4. One I know from friends (didn’t try this myself). In countries with very high inflation it’s sometimes cheaper to use bank notes in place of toilet paper. Doesn’t seem super sanitary to me, but if you’re in dire straights. . .
Gary Podboy

Greg mentioned that car rentals are paid when you return a car. Suppose you rent a car using a card that has car rental insurance, such as the CSP card. Then (assuming you don’t get into an accident) you switch to a different card (one you are working on a SUB) when you return it. Can you do that?


I have done this before at local in-town rental locations. Pre-COVID I would regularly rent from a local place to do business trips, so I got to be on a first-name basis with the owner/manager of the location, they would recognize me and not even check my drivers license. I had some confidence that they would not try to screw me over since I was giving them recurring business. I would personally be less likely to do this at airport locations since they are not trying to grow & maintain recurring business at the individual level … but that is just me. The stories about getting bills for damage (or stolen) weeks/months later are enough to have me keep some hope of CC protection even if the rental itself has been fine.


I wouldn’t do that because:

  1. Sometimes you aren’t notified that the company is making a claim until weeks later (and yes, you have to wonder who really damaged the car in those cases, but wouldn’t you rather have the insurance company fight that battle?)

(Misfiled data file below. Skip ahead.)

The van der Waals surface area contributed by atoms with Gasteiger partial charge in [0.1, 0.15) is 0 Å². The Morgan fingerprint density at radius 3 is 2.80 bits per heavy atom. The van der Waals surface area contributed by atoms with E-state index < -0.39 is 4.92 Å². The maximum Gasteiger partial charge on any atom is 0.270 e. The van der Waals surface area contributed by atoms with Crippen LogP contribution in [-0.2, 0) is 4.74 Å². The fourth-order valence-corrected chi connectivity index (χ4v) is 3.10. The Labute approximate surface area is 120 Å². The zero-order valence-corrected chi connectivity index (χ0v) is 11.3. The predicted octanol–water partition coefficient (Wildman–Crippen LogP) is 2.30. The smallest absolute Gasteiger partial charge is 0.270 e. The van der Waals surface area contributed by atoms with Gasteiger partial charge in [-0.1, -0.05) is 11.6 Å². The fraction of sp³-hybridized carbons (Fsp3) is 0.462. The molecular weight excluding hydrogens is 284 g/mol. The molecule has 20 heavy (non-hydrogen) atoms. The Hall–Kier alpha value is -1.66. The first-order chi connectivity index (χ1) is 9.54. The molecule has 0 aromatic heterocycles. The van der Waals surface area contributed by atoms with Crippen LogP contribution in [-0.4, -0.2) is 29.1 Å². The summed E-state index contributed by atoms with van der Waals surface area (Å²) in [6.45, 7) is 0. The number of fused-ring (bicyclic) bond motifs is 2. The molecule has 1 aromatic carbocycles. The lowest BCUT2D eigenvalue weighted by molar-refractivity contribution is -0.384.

2. It would technically be possible for the credit card company to “see” that you had done this on previous rentals and deny you coverage. They would do that by looking for the $200 hold the rental company places on the original card and seeing that it’s never, or rarely, followed by the actual charge.
  3. Finally, and I don’t mean to be all righteous, but that valuable insurance coverage the credit card company is offering you is paid for, at least in part, by the money they make on the rentals. It’s part of the deal that you use the card for the rental and I don’t think it’s asking too much to stick to your end of the deal.

Thanks for the responses. All this talk about claims that appear weeks later has me thinking that I should take photos of the car not only when I pick it up, but when I drop it off too.

Gary Podboy

Here is an airport parking hack I use: find free parking near the airport and Uber to/from the airport. Or, park at a free location that has public transportation to/from the airport (such as a metro station) and take that.